With the logo, a letterhead also becomes part of the branding process. Beyond its visual appeal, letterheads can also be treated as legally binding documents. Correspondence on paper imprinted with the official letterhead gets bona fide recognition by the rules of law and business.
Designing beautiful letterheads is important because it’s the first detail that catches our eye. For bulk uses, it’s best to invest in a graphic designer who knows a thing or two about page layouts. And a good printing house that will churn out reams of letterhead pads for office supplies. Home office guys and those who don’t need it in bulk can fall back on other custom stationary letterhead alternatives.
The trusty Microsoft Word is one such alternative to design a neat professional looking letterhead. You can also save your letterhead design as a template for reuse. This is a short tutorial on how to design custom stationary letterhead using just the tools that Microsoft Word carries in its Ribbon.
Step 1: What Is The Letterhead Going To Carry?
A typical letterhead carries data like a logo, name, contact details, fax numbers, website address etc. Jot down what your letterhead’s going to reflect and prepare the data. For example, you can prepare the logo and keep it as an image file on your hard drive.
Step 2: Save A New Word Document As A Template File
Open a new blank document in Word in the Print Layout. The Print Layout view shows exactly how your document will look when printed. Also, from the Page Layout tab, set the Size to A4 which is usually the standard letterhead size. Click on Margins and select an appropriate setting for your letterhead document.
Save it as a template, with the .dotx extension for Word 2007 in your templates folder so it will be readily available and reusable whenever you need to draft a new document.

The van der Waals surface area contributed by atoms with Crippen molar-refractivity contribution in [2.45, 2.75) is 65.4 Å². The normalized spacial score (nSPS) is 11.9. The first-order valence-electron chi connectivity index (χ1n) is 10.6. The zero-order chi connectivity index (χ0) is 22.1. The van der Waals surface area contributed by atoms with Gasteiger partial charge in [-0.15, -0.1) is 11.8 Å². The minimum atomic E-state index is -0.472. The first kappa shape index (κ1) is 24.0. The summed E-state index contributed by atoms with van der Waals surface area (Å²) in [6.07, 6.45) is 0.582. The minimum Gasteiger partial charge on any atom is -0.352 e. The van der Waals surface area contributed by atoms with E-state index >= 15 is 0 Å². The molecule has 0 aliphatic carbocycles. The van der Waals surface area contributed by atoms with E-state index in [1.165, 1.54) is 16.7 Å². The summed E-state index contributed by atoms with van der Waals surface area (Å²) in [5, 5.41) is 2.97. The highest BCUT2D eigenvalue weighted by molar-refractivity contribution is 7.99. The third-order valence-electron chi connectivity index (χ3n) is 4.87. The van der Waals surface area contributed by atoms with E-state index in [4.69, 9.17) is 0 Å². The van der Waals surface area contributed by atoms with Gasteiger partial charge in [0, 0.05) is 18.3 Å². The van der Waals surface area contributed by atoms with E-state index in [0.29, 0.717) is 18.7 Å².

Step 3: Fill Up The Document Header With The Content
In this step, we will insert our custom stationary letterhead text and picture in the topmost section of the document called the header.
Click on the Insert Tab on the Ribbon and select Header – Blank.
This creates the Header section and opens up the Header & Footer Design tools tab.
Type in the text that you want for the letterhead; a name, address, website URL, telephone number, etc are some of the details that can be included. You can be creative with fonts and symbols to dress up the text. For instance, I have inserted Wingdings characters from the Insert – Symbols tab to separate the text information.
From the Design tab, click on Picture to add an image or a logo to the header. You can use an image editor like Paint to size the picture beforehand or fallback on the Picture Tools available on the Ribbon.
Step 4: Designing The Layout Of The Header
To arrange the image around the text, click on the Text Wrapping command given in the Arrange group. Choose a wrapping style other than “˜In Line with Text’. Drag the image to the desired location and position it in the desired location. You can use the image control handles to resize the image by some degrees and make it proportionate to the page.
You can indent the text to the right using the CTRL+M shortcut key. If you go too far across, press SHIFT+CTRL+M to correct it to the left. The Decrease/Increase Indent buttons on the Home tab do the same job.
You can further fine tune the image position from the Advanced Layout box. Select the image, right click on the image and go to Text Wrapping – More Layout Options.
As shown in the screenshot above, you can set an absolute position of the image relative to the page.
Step 5: Close & Use
That’s it! Click on the close button to close the edit view. To return to the edit mode, you can double click the header area. Your letterhead saved as a template can be loaded as a new document from Office Button – New – (Templates) New from existing”¦
You can print it out or use the soft copy for your online document jobs.
Even though this is a quick way to print out a letterhead, you can painstakingly use elements like tables in the header area to further design the look. MS Word also has many graphic aids like Shapes and Clip-arts which again can be creatively arranged around the text to create neat letterheads.
This is just a simple and quick way to create some customized stationery. Professional letterheads are of course, designed in page layout software.
Have you put together a quick letterhead using MS Word? Maybe you can also drop a hint or two in the comments.
Also, check out our free MUO Guide – How To Create Professional Reports and Documents.